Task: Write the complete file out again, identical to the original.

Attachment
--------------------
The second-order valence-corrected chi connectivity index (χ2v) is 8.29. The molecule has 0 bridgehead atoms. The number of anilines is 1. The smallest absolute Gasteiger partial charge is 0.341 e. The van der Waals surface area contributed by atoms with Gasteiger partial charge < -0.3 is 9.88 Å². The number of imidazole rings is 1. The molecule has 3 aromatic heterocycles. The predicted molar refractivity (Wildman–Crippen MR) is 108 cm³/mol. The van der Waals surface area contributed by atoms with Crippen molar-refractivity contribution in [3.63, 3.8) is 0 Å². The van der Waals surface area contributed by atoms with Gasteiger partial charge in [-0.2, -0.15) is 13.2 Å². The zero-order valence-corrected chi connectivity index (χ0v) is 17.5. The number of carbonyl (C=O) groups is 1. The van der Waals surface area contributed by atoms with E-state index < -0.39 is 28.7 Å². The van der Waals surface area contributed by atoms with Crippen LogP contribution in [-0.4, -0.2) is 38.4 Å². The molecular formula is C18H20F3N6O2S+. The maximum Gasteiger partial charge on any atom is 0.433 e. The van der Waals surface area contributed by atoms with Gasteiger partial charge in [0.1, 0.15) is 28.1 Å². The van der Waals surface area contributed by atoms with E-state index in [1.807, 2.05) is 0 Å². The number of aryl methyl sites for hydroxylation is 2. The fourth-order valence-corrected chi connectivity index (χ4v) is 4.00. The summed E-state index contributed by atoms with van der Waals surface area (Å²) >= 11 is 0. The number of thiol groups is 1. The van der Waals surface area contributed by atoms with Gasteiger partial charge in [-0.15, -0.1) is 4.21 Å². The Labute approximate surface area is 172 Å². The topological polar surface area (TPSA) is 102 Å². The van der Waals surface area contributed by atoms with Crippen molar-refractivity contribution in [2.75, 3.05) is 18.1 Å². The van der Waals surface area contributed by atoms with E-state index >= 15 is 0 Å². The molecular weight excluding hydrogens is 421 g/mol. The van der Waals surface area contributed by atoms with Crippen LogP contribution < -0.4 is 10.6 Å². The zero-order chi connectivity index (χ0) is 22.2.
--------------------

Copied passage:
The second-order valence-corrected chi connectivity index (χ2v) is 8.29. The molecule has 0 bridgehead atoms. The number of anilines is 1. The smallest absolute Gasteiger partial charge is 0.341 e. The van der Waals surface area contributed by atoms with Gasteiger partial charge < -0.3 is 9.88 Å². The number of imidazole rings is 1. The molecule has 3 aromatic heterocycles. The predicted molar refractivity (Wildman–Crippen MR) is 108 cm³/mol. The van der Waals surface area contributed by atoms with Crippen molar-refractivity contribution in [3.63, 3.8) is 0 Å². The van der Waals surface area contributed by atoms with Gasteiger partial charge in [-0.2, -0.15) is 13.2 Å². The zero-order valence-corrected chi connectivity index (χ0v) is 17.5. The number of carbonyl (C=O) groups is 1. The van der Waals surface area contributed by atoms with E-state index < -0.39 is 28.7 Å². The van der Waals surface area contributed by atoms with Crippen LogP contribution in [-0.4, -0.2) is 38.4 Å². The molecular formula is C18H20F3N6O2S+. The maximum Gasteiger partial charge on any atom is 0.433 e. The van der Waals surface area contributed by atoms with Gasteiger partial charge in [0.1, 0.15) is 28.1 Å². The van der Waals surface area contributed by atoms with E-state index in [1.807, 2.05) is 0 Å². The number of aryl methyl sites for hydroxylation is 2. The fourth-order valence-corrected chi connectivity index (χ4v) is 4.00. The summed E-state index contributed by atoms with van der Waals surface area (Å²) >= 11 is 0. The number of thiol groups is 1. The van der Waals surface area contributed by atoms with Gasteiger partial charge in [-0.15, -0.1) is 4.21 Å². The Labute approximate surface area is 172 Å². The topological polar surface area (TPSA) is 102 Å². The van der Waals surface area contributed by atoms with Crippen molar-refractivity contribution in [2.75, 3.05) is 18.1 Å². The van der Waals surface area contributed by atoms with E-state index >= 15 is 0 Å². The molecular weight excluding hydrogens is 421 g/mol. The van der Waals surface area contributed by atoms with Crippen LogP contribution < -0.4 is 10.6 Å². The zero-order chi connectivity index (χ0) is 22.2.